Sunday, January 25, 2009

Kitchen Talk (3)

Subject: #3 Proper Care of Sink (1907)

The kitchen sink should not be littered with tea leaves and coffee grounds, or have visible coagulated fats. Grease coagulates upon the sides of the drain, which will become as hard as wax. Nine-tenths of the disastrous stoppages in the pipes that flood the kitchen floor with all manner of uncleanness and involve the expense of the costly plumber and his equally costly assistant, are the direct result of a collection of oil matter that should never have found its way into the sink at all.(By the way, why must a plumber invariably bring a helper along when one man could do all the work? Must the species always hunt in couples?) Have always on hand washing soda, which disintegrates the accumulation of grease..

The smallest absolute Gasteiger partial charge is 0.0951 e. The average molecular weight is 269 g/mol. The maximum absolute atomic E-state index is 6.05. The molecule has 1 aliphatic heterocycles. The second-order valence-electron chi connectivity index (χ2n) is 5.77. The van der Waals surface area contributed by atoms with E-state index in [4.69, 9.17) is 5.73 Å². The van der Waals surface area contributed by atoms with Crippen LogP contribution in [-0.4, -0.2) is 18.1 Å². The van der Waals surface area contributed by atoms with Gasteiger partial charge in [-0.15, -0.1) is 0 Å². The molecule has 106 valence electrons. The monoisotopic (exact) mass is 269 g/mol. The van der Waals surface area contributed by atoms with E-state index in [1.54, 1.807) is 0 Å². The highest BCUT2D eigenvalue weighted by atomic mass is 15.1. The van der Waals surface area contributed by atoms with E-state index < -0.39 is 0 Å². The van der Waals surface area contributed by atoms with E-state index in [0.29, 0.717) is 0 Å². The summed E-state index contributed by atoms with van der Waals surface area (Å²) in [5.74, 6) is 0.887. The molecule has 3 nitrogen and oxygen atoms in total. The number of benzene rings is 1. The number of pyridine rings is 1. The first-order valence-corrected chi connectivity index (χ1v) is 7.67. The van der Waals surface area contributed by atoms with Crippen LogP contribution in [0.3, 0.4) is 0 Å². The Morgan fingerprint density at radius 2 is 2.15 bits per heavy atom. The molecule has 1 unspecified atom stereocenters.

Scald the sink every other day flushing the pipes by letting the hot water run when at its hottest and for ten minutes at a time. Water bugs are cousin-German to the cockroach. Our water bug was brought to our shores in the holds of German vessels. "Nocturnal in habits and very troublesome in houses, where they multiply with great rapidity, infesting kitchens and pantries and attacking provisions of all kinds. They have a very offensive smell." An ill-kept sink is their favorite resort.

Borax deserves prominence in the list of our helpers in the mission of freeing our premises of the loathly things. Old fashioned Southern housemothers knew not the "water bug" even by name. The native cockroach we have had from time immemorial. The aforesaid mothers used to boil pokeweed root in water, and mix the strong decoction with an equal quantity of black molasses. This was spread on bread and laid in the tracks of the nocturnal prowlers, which they ate ravenously. (1)

Source: The Washington Times July 14, 1907 Page: 12


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